A single-minded approach to price stability is under threat as policymakers start to focus on what are—arguably—more pressing concerns. A shift in the inflation landscape is underway. But what will the new regime look like?
The notion of an “independent” central bank—where policy is set by technical experts, removed from the political process—has become one of the key tenets of good governance practice. But central banks do not operate in a vacuum. Ultimately, they will be judged by how much they help society achieve its goals. After the high inflation of the 1970s, the message for central bankers was very simple: keep inflation low. Central bank “independence” was a critical part of the political architecture to achieve that goal.
Now, that hawkish inflation message is blurring. The political balance is shifting, as governments try to repair the economic damage from COVID-19, combat inequality, make huge investments to mitigate climate change and manage record peacetime debt levels. Given these changes, what trade-offs will be applied? And will a return to the high inflation of the 1970s be the right template for the new inflation regime?
Several Moves Possible in the Inflation Endgame
Since the end of WW2, there have been three distinct global inflation regimes, with Japan’s experience hinting at a fourth (Display, below):
- The immediate post-WW2 years, in which governments used fiscal policy to actively pursue their goals and mixed financial repression and inflation to help lower government debt
- The 1970s, when inflation surged into double digits
- The inflation-targeting era that started in the early 1990s, with widespread adoption of independence for central banks, formal inflation targets and the achievement of quasi–price stability (an annual inflation rate of 2.0%)
- Japanification, with inflation fluctuating around zero and minimal levels of growth
Debt-Management Constraint Points to Higher Inflation Strategy
It should come as little surprise that we think the golden age of inflation targeting is ending. Too many of the factors underpinning that regime have changed. And inflation at 2.0% would make it very difficult to generate enough financial repression to help manage current debt levels.
The debt-management constraint helps explain why widespread Japanification is unlikely. Unless countries are willing to accept perpetual negative interest rates, managing high debt in a zero-inflation, low-growth world is an arduous task. Moreover, it’s not clear that other democracies possess the cohesive social structures and relatively low levels of inequality that have allowed Japanese society to cope with a sustained period of stagnation. The political challenge would be even greater with populism on the rise.
That leaves the two higher-inflation scenarios. Double-digit inflation is highly disruptive, unpopular and, as the UK historical record demonstrates, unusual. There is no support for very high levels of inflation, and we regard the 1970s redux scenario as unlikely—though inflation could, of course, temporarily overshoot to very high levels as the world transitions from one regime to another.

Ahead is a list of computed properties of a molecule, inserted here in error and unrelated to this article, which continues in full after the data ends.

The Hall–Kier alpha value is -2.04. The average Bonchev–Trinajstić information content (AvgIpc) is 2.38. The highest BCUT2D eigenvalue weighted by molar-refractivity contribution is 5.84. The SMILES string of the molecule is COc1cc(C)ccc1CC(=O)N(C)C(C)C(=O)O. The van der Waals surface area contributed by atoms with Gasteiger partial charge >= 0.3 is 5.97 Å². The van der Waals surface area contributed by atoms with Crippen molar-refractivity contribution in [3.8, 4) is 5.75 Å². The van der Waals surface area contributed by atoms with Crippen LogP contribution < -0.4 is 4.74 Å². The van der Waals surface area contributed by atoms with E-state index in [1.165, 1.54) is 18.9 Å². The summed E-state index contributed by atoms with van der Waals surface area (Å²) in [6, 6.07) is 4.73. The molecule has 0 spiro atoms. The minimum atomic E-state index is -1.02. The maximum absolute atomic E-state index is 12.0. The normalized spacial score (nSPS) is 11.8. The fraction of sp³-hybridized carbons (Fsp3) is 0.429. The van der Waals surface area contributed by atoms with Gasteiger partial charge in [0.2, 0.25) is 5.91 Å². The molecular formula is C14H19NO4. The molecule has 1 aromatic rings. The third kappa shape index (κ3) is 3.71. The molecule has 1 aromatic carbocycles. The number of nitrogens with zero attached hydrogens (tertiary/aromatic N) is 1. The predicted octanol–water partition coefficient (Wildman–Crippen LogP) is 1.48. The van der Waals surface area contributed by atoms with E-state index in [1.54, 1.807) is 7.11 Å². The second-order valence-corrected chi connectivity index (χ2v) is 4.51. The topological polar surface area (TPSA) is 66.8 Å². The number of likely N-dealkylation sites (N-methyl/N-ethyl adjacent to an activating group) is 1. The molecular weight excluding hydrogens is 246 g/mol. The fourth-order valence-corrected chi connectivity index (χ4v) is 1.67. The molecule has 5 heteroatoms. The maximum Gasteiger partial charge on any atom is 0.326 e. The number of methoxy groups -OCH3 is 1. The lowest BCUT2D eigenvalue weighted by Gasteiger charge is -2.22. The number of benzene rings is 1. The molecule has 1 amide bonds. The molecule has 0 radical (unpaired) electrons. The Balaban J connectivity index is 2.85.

The regime that offers the best template for coming years is the post-WW2 period. Then, as now, fiscal policy gained dominance, and containing inflation slipped down the pecking order as governments began to pursue broader objectives. There was also widespread use of financial repression to help manage government debt—and “financial repression is most successful in liquidating debts when accompanied by a steady dose of inflation.”* Crucially, as former Chair of the US Federal Reserve (the Fed) Arthur Burns noted in 1979,† inflation at these sorts of levels is still low enough to be seen as an “acceptable” price to pay as society starts to pursue broader objectives.
Policy Choices Will Shape the Inflation Outcome
Does this mean that central banks will become cheerleaders for this new, modestly higher inflation regime? That’s unlikely.
Several prominent economists have made the case for higher inflation targets, and the Fed has adopted a new average inflation-targeting strategy—albeit one that’s still anchored by a focus on long-run inflation expectations. But focusing on publicly stated targets misses the point. Few (if any) historical episodes of high inflation started out as deliberate attempts to drive the price level higher. Instead, inflation arose indirectly as policymakers pursued other goals. We expect the same thing to happen in coming years.
Just as in the 1960s and 1970s, it’s hard to see how central banks can avoid being caught up in these shifting “philosophic and political currents,” as Arthur Burns called them. The temptation to bend a little, in order to accommodate the prevailing political winds and yet still stay in the game, will be great.
The new regime is unlikely to be a carbon copy of the double-digit inflation environment that emerged in the 1970s. A more probable template is the financial repression era that ran from WW2 through the 1960s. But some elements of the backdrop today are clearly different. Notably, economic growth was far stronger in the immediate postwar years than it is now. That has clear ramifications for hitting some of those alternative objectives. For example, to drive debt/GDP ratios down, interest rates need to be lower and/or inflation higher than they were during the earlier financial repression period. That sort of uncomfortable arithmetic reinforces our conviction that, in the end, the political landscape, and the policy choices this entails, will open the door to higher inflation.
- Guy Bruten
- Chief Economist—Asia-Pacific ex China
* Carmen M. Reinhart and M. Belen Sbrancia, “The Liquidation of Government Debt” (working paper, International Monetary Fund, 2015)
† The Anguish of Central Banking, 1979